The Stage (UK)

Ian Rickson’s production is polished to a high shine. The emotional arcs, the richness of the performances, the lucidity of the adaptation, the sumptuous design... Full Review

Magic Goes Wrong
Westminster
The Stage (UK)

But, though it doesn’t hit the highs of some previous Mischief outings, it remains a solidly entertaining show, from a company evidently keen to test itself, and, for once, there are a few sweet instances where everything goes right. Full Review

Cyrano de Bergerac
Westminster
The Stage (UK)

James mcavoy radiates charisma...Yes there are times when Lloyd’s production feels like it’s striving too hard to generate a hip, post-Hamilton vibe, but it tempers this with a sense of humour. Full Review

The Stage (UK)

Sally Cookson’s staging for Elliott and Harper Productions is a typically wonder-filled affair... Cookson’s staging is infused with adventurous spirit and studded with moments of magic.' Full Review

Henry VI
Bankside
The Stage (UK)

If it’s blunt at times, the production also brings a clarity to all the power-playing and betrayal, and, crucially, though long, it is never, ever boring, never ever dull.' Full Review

Translations
Lambeth
The Stage (UK)

It’s a traditional and earth-bound staging in many ways, but it’s also captivating, suffused with the wonder of words. Full Review

The Stage (UK)

...despite one utterly heart-rending moment...Evans’ production feels too comfy and clean... the production never comes close to replicating the rawness and daring – the shit and the spit – of the play itself.' Full Review

Fleabag
Covent Garden
The Stage (UK)

A triumphant return...the stage show is darker and bleaker than the television series it spawned. It’s less hopeful in many ways, but still very funny. Full Review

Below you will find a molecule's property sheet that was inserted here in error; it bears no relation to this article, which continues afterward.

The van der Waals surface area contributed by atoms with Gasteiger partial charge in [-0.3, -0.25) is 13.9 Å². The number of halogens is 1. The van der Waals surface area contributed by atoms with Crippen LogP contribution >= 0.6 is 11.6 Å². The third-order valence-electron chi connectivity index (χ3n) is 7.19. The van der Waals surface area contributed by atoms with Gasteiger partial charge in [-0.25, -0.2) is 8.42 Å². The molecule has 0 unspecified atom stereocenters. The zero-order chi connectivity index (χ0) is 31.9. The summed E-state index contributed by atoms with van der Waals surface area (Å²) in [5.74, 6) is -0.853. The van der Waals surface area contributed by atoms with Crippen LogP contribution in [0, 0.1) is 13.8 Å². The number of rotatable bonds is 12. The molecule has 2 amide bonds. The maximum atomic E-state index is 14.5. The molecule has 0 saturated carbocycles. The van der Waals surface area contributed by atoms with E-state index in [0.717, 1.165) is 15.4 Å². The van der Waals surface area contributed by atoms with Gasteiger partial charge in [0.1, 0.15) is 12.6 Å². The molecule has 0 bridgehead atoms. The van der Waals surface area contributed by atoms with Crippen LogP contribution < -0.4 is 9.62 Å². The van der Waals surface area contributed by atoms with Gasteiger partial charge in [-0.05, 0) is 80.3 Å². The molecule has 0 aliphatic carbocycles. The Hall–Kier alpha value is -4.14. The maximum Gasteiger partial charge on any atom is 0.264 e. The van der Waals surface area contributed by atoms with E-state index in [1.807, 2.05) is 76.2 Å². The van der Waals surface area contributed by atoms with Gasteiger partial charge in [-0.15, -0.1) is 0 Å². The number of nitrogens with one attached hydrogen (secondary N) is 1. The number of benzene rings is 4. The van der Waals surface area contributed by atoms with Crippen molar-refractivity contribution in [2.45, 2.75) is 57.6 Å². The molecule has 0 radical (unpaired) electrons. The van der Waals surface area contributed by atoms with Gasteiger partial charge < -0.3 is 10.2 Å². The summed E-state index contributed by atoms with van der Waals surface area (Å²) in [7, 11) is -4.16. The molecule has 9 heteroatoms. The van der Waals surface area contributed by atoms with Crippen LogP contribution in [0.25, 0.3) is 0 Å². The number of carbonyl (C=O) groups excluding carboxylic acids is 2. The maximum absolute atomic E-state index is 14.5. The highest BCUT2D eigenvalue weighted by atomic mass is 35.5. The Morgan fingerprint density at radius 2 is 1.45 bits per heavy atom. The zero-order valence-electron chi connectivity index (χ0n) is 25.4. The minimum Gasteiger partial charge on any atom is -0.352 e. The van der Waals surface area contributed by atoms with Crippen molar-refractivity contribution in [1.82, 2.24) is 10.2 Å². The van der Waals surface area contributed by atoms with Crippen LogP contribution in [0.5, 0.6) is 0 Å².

Peter Gynt
Lambeth
The Stage (UK)

While David Hare’s satirical update...contains some witty lines and a magnetic central performance from James McArdle, for the most part it’s tedious and heavy-handed stuff. And long. Very long.' Full Review

Citysong
Soho
The Stage (UK)

Poignant, lyrical and gorgeously written...The play never focuses on any one person for long and some of the characters are sketched in charcoal rather than pencil, but it’s the imagery that lingers...' Full Review

Orpheus Descending
Southwark
The Stage (UK)

Because this is Williams, the writing contains moments of poetic vibrancy...Harvey’s production makes it possible to glimpse the play’s strengths while also appreciating why it’s not staged all that often.' Full Review

The Stage (UK)

...She’s [Michelle Terry] fantastic in the title role, vivid and intense... There are some lovely comic moments too, but it’s Terry’s cocky, complicated Hotspur who illuminates this accessible, enjoyable production.' Full Review

Rosmersholm
Charing Cross
The Stage (UK)

...Ian Rickson’s production feels frustratingly stiff and static. Atwell’s rich, humane performance transcends this, but it remains a rather thinky, talky production. It engages the brain without stirring the heart. Full Review

Only Fools and Horses
Westminster
The Stage (UK)

The result is a show that shouldn’t work and often doesn’t, but is enjoyable all the same. Full Review

Glengarry Glen Ross
Westminster
The Stage (UK)

While there’s something wearying about seeing yet another West End stage filled with men, their issues and their egos, this is a potent and dismayingly timely revival. Full Review

Young Frankenstein
Charing Cross
The Stage (UK)

Young Frankenstein would be a middling musical even were it not for the Nixon-era sexual politics...the way the show treats women cannot be overlooked. Full Review

The Stage (UK)

for a previous production "While Caplan is a thunder-lunged performer with a voice that is positively meteorological, his presence swamps the production and smothers the delicacy of the story being told. It’s a dominant and showy performance, though his vocal power is undoubted. Mary Fay Coady gives a characterful and precise performance...However, some of the songs, by Caplan and director Christian Barry, are tonally jarring." Full Review